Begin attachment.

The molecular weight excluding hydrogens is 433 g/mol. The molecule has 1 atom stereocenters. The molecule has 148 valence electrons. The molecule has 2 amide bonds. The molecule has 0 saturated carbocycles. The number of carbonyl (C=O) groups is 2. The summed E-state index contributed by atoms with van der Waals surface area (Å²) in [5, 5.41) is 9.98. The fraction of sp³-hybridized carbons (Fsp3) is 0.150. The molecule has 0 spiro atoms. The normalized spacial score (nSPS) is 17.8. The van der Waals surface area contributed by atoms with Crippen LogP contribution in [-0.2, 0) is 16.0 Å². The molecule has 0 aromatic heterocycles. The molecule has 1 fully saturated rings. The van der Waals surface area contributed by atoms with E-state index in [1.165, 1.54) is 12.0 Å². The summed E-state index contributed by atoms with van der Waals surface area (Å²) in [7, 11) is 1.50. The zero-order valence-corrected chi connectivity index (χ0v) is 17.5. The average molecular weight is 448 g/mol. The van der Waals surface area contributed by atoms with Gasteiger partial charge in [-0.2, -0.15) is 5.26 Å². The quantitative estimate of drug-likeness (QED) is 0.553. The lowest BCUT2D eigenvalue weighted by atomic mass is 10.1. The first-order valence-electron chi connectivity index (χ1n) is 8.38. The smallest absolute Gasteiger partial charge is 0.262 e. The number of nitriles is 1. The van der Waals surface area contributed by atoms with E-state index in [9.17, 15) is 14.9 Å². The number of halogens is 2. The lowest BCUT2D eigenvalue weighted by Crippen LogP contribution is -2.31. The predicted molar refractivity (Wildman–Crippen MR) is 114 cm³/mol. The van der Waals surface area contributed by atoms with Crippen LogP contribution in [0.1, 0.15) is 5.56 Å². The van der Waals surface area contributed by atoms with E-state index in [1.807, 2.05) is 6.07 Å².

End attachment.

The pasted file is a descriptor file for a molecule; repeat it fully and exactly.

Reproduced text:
The molecular weight excluding hydrogens is 433 g/mol. The molecule has 1 atom stereocenters. The molecule has 148 valence electrons. The molecule has 2 amide bonds. The molecule has 0 saturated carbocycles. The number of carbonyl (C=O) groups is 2. The summed E-state index contributed by atoms with van der Waals surface area (Å²) in [5, 5.41) is 9.98. The fraction of sp³-hybridized carbons (Fsp3) is 0.150. The molecule has 0 spiro atoms. The normalized spacial score (nSPS) is 17.8. The van der Waals surface area contributed by atoms with Crippen LogP contribution in [-0.2, 0) is 16.0 Å². The molecule has 0 aromatic heterocycles. The molecule has 1 fully saturated rings. The van der Waals surface area contributed by atoms with E-state index in [1.165, 1.54) is 12.0 Å². The summed E-state index contributed by atoms with van der Waals surface area (Å²) in [7, 11) is 1.50. The zero-order valence-corrected chi connectivity index (χ0v) is 17.5. The average molecular weight is 448 g/mol. The van der Waals surface area contributed by atoms with Gasteiger partial charge in [-0.2, -0.15) is 5.26 Å². The quantitative estimate of drug-likeness (QED) is 0.553. The lowest BCUT2D eigenvalue weighted by atomic mass is 10.1. The first-order valence-electron chi connectivity index (χ1n) is 8.38. The smallest absolute Gasteiger partial charge is 0.262 e. The number of nitriles is 1. The van der Waals surface area contributed by atoms with E-state index in [9.17, 15) is 14.9 Å². The number of halogens is 2. The lowest BCUT2D eigenvalue weighted by Crippen LogP contribution is -2.31. The predicted molar refractivity (Wildman–Crippen MR) is 114 cm³/mol. The van der Waals surface area contributed by atoms with Crippen LogP contribution in [0.1, 0.15) is 5.56 Å². The van der Waals surface area contributed by atoms with E-state index in [1.807, 2.05) is 6.07 Å².